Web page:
The Chronicle of Ireland is the principal source for the history of events not only in Ireland itself but also in what is now Scotland up to 911. It incorporated annals compiled on Iona up to c. 740 – a monastery which played a major role in the history of Ireland, of the Picts to its east and, from 635 to 664, of Northumbria. Up to c. 740 the Chronicle is thus a crucial source for both Ireland and Britain; and from c. 740 to 911 it still records some events outside Ireland. The text of the Chronicle is best preserved in the Annals of Ulster, but it was also transmitted through chronicles derived from a version made at the monastery of Clonmacnois in the Irish midlands. This translation is set out so as to show at a glance what text is preserved in both branches of the tradition and what is in only one.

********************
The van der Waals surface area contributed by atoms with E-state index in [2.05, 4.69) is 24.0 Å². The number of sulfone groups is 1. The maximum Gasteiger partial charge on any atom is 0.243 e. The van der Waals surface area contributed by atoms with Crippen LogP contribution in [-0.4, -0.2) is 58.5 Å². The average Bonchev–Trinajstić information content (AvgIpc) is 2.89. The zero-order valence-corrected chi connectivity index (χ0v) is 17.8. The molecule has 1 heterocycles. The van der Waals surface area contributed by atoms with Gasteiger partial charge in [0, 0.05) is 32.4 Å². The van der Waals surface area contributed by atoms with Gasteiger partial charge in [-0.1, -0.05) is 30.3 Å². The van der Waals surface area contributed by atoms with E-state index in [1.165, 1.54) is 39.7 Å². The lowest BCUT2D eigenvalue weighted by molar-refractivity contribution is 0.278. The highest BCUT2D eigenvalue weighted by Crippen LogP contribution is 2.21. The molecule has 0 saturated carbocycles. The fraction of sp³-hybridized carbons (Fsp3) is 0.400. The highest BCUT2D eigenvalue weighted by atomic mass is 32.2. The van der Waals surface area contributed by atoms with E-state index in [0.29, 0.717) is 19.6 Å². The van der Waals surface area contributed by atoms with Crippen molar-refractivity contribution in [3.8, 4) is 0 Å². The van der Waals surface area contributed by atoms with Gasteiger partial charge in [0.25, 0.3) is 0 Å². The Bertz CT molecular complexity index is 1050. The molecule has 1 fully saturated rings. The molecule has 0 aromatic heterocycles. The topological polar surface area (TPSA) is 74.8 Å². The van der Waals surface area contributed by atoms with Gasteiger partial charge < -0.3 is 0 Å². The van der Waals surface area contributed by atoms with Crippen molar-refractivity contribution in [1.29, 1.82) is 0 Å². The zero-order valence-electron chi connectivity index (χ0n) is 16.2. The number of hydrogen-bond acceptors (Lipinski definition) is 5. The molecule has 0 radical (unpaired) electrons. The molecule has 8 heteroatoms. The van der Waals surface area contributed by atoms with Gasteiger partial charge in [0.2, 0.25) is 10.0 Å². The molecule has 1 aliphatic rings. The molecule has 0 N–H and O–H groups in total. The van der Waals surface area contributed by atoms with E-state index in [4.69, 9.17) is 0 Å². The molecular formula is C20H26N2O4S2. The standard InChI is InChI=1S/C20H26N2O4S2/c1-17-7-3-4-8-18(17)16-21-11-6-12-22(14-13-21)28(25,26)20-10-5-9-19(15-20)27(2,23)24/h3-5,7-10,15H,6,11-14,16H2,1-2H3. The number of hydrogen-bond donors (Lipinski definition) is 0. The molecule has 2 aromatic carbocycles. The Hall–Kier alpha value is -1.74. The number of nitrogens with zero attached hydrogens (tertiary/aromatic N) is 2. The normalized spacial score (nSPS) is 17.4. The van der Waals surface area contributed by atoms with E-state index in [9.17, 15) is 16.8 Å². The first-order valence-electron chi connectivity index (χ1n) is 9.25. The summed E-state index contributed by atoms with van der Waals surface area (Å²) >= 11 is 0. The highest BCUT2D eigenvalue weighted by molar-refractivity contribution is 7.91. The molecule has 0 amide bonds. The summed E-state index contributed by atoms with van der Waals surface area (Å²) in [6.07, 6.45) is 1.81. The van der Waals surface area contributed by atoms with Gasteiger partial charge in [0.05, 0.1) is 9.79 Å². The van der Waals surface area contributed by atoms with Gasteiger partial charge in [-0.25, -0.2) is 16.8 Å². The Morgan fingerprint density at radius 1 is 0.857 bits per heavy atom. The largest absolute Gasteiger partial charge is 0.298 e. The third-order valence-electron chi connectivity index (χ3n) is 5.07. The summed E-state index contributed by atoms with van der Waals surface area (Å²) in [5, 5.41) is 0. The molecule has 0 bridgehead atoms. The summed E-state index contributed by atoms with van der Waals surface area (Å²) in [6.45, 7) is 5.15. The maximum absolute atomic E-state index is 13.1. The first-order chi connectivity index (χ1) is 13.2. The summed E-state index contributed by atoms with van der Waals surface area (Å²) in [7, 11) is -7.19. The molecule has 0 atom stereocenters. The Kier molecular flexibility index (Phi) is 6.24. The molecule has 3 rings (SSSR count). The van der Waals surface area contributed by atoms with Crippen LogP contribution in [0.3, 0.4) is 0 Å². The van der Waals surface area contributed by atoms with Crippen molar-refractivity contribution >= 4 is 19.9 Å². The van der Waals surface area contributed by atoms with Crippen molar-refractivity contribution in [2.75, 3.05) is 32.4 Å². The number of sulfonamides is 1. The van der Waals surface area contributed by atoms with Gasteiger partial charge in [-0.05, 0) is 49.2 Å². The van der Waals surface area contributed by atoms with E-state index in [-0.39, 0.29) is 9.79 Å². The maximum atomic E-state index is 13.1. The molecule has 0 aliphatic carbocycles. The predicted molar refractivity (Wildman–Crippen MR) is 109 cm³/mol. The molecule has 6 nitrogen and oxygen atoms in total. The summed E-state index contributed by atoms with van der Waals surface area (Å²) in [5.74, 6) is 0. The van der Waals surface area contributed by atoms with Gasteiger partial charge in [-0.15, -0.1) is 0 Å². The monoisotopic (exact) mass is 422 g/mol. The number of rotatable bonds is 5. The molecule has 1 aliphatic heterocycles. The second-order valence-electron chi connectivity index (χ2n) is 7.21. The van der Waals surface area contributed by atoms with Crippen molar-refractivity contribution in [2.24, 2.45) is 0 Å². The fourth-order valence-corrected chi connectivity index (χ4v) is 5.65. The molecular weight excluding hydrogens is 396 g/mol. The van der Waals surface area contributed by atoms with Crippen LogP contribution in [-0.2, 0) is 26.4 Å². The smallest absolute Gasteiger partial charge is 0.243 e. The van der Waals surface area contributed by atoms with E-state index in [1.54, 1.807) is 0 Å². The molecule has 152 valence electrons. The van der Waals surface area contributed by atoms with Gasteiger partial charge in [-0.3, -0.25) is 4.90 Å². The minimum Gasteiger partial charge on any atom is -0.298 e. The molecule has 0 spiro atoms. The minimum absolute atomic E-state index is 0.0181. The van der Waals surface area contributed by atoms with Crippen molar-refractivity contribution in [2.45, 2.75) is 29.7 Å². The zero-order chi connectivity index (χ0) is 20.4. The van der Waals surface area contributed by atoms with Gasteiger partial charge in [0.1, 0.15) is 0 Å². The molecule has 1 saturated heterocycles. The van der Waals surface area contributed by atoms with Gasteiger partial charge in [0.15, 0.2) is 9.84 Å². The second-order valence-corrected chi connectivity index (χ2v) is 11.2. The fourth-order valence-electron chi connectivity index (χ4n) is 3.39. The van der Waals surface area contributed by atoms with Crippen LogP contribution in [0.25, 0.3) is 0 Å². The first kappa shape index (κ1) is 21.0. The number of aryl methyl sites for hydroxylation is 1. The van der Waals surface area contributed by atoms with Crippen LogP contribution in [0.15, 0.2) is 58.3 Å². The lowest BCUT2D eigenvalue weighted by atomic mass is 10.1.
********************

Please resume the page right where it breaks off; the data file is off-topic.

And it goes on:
Reviews'The Chronicle of Ireland, then is in many respects a very important addition to scholarship on the Irish annals. It will enable people to utilise the chronicles before 912 in a more effective way, since much of Charles-Edwards's knowledge and research on the early medieval British Isles, Ireland in particular, are reflected in this work. ...This new publication will be excellent as a means of introducing the Irish chronicle to students of Irish and Scottish history.'
The Innes Review